Given the importance of cardiac function on health, it is crucial to identify the molecular basis of cancer-induced cardiac cachexia and to propose alternative tools for its prevention. The present review aims to characterize cardiac remodeling and to depict the potential benefits of physical exercise on heart function during cancer cachexia.

Phenotype of cardiac remodeling during cancer

Structural and functional aspects

Ectopic implantation of C26 colon carcinoma cells is a widely used model of cancer cachexia in rodent. Myocardial atrophy is a common feature observed in this model (1315) with a decrease in heart weight reaching ~20% in tumor-bearing mice (Table I). This atrophy seems to be greater in males compared to females (−22 vs. −10% in heart weight 27 days after tumor inoculation) (15). This striking difference in myocardial atrophy could be explained by sexual hormones as inhibition of estrogens receptor signaling, totally abolished this protective mechanism (15). The mode of administration can also influence the severity of atrophy, a more pronounced decrease in heart weight being recorded after intraperitoneal vs. subcutaneous injection of C26 tumor cells (16). Importantly, cardiac atrophy is not restricted to C26 model as it has been observed in several animal models including cancer cell inoculation, genetic models and chemically-induced tumorigenesis (Table I). Moreover, reduced heart mass has been reported in cachectic patients (gastrointestinal, pancreatic and non-small cell lung cancer) compared with non-cachectic cancer patients and controls (17).

Table I.

Structural and functional alterations of cardiac muscle during cancer cachexia.

Table I.

Structural and functional alterations of cardiac muscle during cancer cachexia.

ModelSpeciesDuration (days) or ageStructureFunctionRef.
Apcmin/+ (small intestine/colon tumors)M12 weeks oldHW −8% (26)
20 weeks oldHW −6%
M14 weeks oldHW −14% (21)
Yoshida AH-130 hepatoma cellsR5 to 13HW −13 to 40%LV EF −38%(17)
Progressive loss of LV massLV FS −40%
LV SV −89%
LV CO −86%
R11–14HW −34%LV FS −37%(27)
LV EF −28%
CO −46%
R11–14HW −33%LV EF −23%(28)
LV mass −25%LV FS −40%
LV PWT −26%CO −47%
C26 colon carcinoma cellsM15 to 27HW −8 to −22%Aortic velocity −16%(15)
Aortic pressure −30%
M14HW −23% (16)
HW −6%
M21HW −14%FS −22%(21)
EF −39%
SV −34%
M17HW −21%FS −33%(13,18)
PWT −30%EF −21%
LVSD +28%
M17HW −27%FS −27%(19)
LV mass −24%EF −16%
PWT −20%
M25HW −20% (29)
Inhibin-α KO (gonadal tumor)M8–12 weeks oldHW −26 to −29% (29)
Lewis lung carcinoma cellsM21LV mass =FS =
PWT = (30)
Murine adenocarcinoma cell 16 (colon)M30HW −25% (31)
MCA-induced sarcomaM11HW −15% (20)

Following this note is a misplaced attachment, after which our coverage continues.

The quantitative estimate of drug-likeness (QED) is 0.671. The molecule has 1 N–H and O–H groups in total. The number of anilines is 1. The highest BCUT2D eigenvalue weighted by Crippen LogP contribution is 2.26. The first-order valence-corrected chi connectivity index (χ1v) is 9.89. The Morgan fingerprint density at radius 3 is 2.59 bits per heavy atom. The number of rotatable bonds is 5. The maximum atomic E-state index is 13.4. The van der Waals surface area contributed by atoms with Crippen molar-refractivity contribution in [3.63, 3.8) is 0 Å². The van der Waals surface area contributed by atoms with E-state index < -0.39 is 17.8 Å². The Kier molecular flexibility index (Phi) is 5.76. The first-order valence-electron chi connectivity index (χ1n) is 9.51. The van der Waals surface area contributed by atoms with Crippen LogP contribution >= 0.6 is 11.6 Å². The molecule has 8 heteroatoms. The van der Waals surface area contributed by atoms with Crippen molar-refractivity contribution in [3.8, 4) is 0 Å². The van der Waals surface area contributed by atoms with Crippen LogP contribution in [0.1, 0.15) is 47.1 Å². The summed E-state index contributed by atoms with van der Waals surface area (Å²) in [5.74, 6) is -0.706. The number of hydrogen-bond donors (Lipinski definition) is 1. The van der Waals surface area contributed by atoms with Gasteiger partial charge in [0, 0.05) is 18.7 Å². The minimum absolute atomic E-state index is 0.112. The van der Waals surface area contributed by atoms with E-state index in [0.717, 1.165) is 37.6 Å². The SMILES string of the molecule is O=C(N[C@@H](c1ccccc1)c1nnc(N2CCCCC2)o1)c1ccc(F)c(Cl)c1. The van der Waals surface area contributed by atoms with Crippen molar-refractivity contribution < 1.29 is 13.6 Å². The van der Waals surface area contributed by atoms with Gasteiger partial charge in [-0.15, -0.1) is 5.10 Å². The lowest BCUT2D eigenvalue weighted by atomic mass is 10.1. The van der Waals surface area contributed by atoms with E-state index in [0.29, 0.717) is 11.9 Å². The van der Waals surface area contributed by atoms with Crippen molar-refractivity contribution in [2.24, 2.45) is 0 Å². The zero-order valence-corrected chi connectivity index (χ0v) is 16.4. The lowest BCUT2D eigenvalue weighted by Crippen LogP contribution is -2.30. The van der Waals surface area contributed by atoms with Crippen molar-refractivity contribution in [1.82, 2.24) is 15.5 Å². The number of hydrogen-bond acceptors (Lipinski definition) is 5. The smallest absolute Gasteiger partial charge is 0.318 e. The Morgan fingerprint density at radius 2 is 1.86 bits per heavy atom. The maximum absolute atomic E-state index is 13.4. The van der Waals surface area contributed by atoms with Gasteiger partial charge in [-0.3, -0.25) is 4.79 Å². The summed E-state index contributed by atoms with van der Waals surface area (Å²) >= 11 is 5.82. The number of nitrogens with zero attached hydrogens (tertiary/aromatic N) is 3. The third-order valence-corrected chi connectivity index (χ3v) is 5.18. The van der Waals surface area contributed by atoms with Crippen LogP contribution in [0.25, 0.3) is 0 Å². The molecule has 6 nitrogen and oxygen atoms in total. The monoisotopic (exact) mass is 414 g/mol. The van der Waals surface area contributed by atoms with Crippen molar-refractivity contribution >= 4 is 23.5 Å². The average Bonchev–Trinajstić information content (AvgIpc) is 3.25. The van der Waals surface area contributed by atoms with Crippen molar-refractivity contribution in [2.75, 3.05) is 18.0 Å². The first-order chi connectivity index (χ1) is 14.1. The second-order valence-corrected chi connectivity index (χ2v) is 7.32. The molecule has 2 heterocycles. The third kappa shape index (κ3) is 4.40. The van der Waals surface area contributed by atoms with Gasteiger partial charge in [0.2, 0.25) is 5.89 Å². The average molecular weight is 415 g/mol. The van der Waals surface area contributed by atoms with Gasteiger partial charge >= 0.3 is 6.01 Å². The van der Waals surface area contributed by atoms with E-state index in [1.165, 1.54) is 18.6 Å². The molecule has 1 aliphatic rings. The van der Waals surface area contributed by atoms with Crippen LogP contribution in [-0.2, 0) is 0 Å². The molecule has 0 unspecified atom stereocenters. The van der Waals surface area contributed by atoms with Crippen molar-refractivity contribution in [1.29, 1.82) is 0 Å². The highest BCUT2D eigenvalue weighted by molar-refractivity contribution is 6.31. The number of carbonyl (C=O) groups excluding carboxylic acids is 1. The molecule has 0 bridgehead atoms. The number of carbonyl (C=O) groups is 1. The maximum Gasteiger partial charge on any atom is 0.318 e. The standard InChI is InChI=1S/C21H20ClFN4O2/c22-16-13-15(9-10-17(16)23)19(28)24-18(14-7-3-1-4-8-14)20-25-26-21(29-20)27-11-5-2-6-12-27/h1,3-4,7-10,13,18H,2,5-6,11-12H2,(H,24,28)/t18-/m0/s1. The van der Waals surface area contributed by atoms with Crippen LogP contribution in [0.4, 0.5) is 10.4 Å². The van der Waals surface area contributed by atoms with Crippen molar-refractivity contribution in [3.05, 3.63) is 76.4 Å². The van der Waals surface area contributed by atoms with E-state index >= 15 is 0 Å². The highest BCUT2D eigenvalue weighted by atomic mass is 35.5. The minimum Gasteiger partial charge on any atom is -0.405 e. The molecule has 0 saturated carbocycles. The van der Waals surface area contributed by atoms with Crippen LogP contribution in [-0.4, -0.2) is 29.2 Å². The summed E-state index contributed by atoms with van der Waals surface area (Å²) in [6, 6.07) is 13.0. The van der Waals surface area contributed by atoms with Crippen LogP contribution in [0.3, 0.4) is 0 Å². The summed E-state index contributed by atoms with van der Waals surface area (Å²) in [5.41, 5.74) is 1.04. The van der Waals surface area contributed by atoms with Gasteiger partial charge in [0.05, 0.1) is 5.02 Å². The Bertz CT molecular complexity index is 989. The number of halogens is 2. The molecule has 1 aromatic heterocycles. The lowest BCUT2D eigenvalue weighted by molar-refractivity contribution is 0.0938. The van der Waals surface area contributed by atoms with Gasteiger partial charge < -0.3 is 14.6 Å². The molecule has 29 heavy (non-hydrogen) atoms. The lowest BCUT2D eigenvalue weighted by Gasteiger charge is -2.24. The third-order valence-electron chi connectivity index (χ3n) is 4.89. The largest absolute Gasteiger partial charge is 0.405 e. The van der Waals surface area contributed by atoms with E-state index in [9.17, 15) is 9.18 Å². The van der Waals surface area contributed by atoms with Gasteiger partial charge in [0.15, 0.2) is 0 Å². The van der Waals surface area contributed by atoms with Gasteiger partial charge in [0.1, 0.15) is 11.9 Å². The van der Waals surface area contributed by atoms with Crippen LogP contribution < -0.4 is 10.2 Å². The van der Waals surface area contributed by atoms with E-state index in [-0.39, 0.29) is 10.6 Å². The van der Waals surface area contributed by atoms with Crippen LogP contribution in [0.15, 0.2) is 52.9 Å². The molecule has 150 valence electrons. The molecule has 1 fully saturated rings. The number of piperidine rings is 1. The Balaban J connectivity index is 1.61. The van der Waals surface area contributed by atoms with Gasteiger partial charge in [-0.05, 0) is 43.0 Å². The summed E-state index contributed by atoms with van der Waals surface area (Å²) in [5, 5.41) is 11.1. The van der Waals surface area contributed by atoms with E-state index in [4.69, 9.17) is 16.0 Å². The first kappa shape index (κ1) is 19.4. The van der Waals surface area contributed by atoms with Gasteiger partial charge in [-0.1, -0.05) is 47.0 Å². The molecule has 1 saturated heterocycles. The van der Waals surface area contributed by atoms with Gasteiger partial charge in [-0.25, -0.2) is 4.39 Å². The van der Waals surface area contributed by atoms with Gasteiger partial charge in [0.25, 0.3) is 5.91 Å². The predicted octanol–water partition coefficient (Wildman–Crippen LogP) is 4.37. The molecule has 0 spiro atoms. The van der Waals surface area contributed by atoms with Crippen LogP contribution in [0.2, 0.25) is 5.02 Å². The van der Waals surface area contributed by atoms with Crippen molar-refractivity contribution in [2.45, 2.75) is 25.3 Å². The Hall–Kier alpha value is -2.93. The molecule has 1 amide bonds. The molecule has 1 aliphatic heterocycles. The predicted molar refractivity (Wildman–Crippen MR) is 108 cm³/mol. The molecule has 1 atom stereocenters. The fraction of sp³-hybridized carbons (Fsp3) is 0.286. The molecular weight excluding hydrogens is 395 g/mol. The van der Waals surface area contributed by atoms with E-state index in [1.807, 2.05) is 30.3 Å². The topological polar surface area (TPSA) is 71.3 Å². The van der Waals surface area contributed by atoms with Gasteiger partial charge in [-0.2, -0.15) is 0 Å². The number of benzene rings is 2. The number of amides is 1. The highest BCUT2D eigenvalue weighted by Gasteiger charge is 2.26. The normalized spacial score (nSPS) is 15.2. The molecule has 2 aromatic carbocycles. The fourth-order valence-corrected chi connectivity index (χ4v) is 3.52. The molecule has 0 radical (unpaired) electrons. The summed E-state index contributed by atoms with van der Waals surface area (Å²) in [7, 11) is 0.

Walker-256 cells (breast)R5 and 10HW = (32)
Right HW −30 and −40%

[i] Apcmin/+, adenomatous polyposis coli muted mice; CO, cardiac output; EF, ejection fraction; FS, fractional shortening; HW, heart weight; LV, left ventricle; LVSD LV, systolic diameter; M, mouse; MCA, methylcholanthrene; PWT, posterior wall thickness; R, rat; SV, stroke volume. -, + and =, respectively mean: significant decrease, significant increase or no significant change for the corresponding parameter.

Echocardiographic measures confirm the loss of cardiac mass since a decrease in left ventricle (LV) posterior wall thickness was observed in many studies (Table I). Tian et al (18) also reported a 28% decrease in interventricular septum along with a 30% decrease of LV posterior wall thickness. Atrophy of cardiac wall is related to a reduction of cardiomyocyte cross sectional area (14,1921). Moreover, electronic microscopy revealed disturbed alignment of sarcomeric arrangement further demonstrating the impairment of myocardium muscle structure with cancer (13). De novo expression of fetal genes is commonly observed in studies underlying mechanisms of cardiac remodeling including cancer cachexia. For example, strong re-expression of myosin heavy chain (MyHC)-β was recorded in C26 tumor-bearing mice at the expense of MyHC-α (13,15,18). In line with this, other contractile protein such as troponin I, myosin light chain, α-actin are degraded (13,15). Accordingly, this degradation of contractile protein could deleteriously impact cardiac strength generation (22).

Besides, histological analyses show a potent fibrosis as 50–65% of fibrosis was found in heart of C26 tumor bearing mice (13,15). Fibrosis of cardiac tissue is usually implicated in myocardial pathology and contributes to decrease heart performance. This could be explained by the deposit of collagen causing heart stiffness, hence the alteration of cardiac function. In fact, fibrosis can induce heart failure (HF) through the fading of diastolic function (23).